About Me

My enchantment with the yin of the east as seen through western eyes began in 1995 on my first trip to the Morikami Japanese Museum and Gardens in Delray Beach, Florida.  It was like the artist’s pilgrimage that I had made to Italy as a young man, which caused me to want to paint for the rest of my life.  Only this short trip from home seemed to transcend identity and purpose and carried me away into a sort of mysterious fantasy that I’ve never quite awoken from.  

On the practical side of things, it wasn’t long after falling in love with the art of Asia that the internet revolution took hold and I discovered that my geek nature was well suited for web development and digital product design.  During the many years that I worked for technology companies, I twice had the opportunity to travel to Asia.  My first trip in 2010, brought me to China, a land of natural splendor and beauty, as well as breathtaking art.  Monochromatic landscapes and inkwash art fueled my creativity and thus began a time of much productivity and a few exhibits, as well as several novels.  In 2013, I went to Kyoto, Japan, another life-changing experience that again inspired me to produce much art.  My fascination has only increased over the years.  Together with Tokyo fashion, cosplay, manga, geisha, and samurai, I found a rich visual language for magical realism and pop surrealism.


The popularity of such things among the American youth provides a ‘geek culture’ ‘spirit of the age’ that mutually inspires artists and art lovers.  Taking advantage of this zeitgeist—the subtle and more profound concepts of eastern thought—I tried to convey through glorious and ridiculous Japanese anime characters something of the notion of mono no aware (sensitivity to the beauty of impermanence).    [See my Anime-esque painting series]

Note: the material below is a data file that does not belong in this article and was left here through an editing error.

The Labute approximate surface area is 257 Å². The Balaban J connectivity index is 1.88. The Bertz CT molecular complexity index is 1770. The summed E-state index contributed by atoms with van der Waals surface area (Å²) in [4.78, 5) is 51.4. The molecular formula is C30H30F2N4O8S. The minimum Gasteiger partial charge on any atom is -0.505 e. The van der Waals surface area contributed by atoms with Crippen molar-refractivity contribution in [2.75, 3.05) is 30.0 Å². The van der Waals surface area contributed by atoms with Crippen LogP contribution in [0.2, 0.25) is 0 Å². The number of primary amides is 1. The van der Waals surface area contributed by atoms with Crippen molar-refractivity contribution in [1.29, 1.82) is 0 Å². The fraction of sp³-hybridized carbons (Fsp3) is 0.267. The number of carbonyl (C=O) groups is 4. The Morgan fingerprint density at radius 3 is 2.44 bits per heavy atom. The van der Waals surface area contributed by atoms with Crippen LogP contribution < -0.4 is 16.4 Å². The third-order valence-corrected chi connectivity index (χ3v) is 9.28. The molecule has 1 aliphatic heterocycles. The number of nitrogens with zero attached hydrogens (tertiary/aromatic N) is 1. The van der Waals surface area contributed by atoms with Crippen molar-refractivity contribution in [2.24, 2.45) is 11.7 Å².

In 2019 I began teaching a Japanese anime and manga drawing class.  This is where my geek nature came in handy again since I was most definitely an otaku and could relate to my much younger students who were obsessed with anime.  As things turned out, the students would be the ones to teach the teacher.  My artwork is the product of all their enthusiasm for art.

 
About the goth and geisha art
 
I am deeply connected to my Gothique series, as it serves as a profound reflection of the human experience. Through my geishas and goth girls, I pay homage to the intricate emotions intertwined with depression. The beauty and darkness in my art encapsulate the duality of existence, where something positive can emerge from the depths of despair.
 
In honoring these symbols of darkness, I express gratitude for having overcome adversity and transformed it into something meaningful. Similar to how beautiful music often carries a tinge of sadness, my art serves as a cathartic “backfire” against the larger infernos of life. It is a testament to the resilience of the human spirit, where moments of sorrow and pain are intricately woven into the fabric of existence.
 
Whether adorned in white shironuri makeup or donning goth black, the heroines in my paintings convey the message of a bittersweet symphony of joy and sorrow. They serve as a visual embodiment of the idea that amidst the struggles, there were moments of levity, albeit tinged with the sting of anguish. My art invites viewers to confront their own emotions and find solace in the shared complexity of the human condition.
 
Through my goth art series, I invite others to embrace the paradox of life, where light and darkness coalesce to form a rich tapestry of existence. 
 
I live in Sunrise, Florida (The other land of the rising sun) with my wife, Ching Yi (Jean), and my Maltese mix, Cosplay.

Email me if youd like to discuss your superpowers, or anything else, especially Asia.

 

— Carlos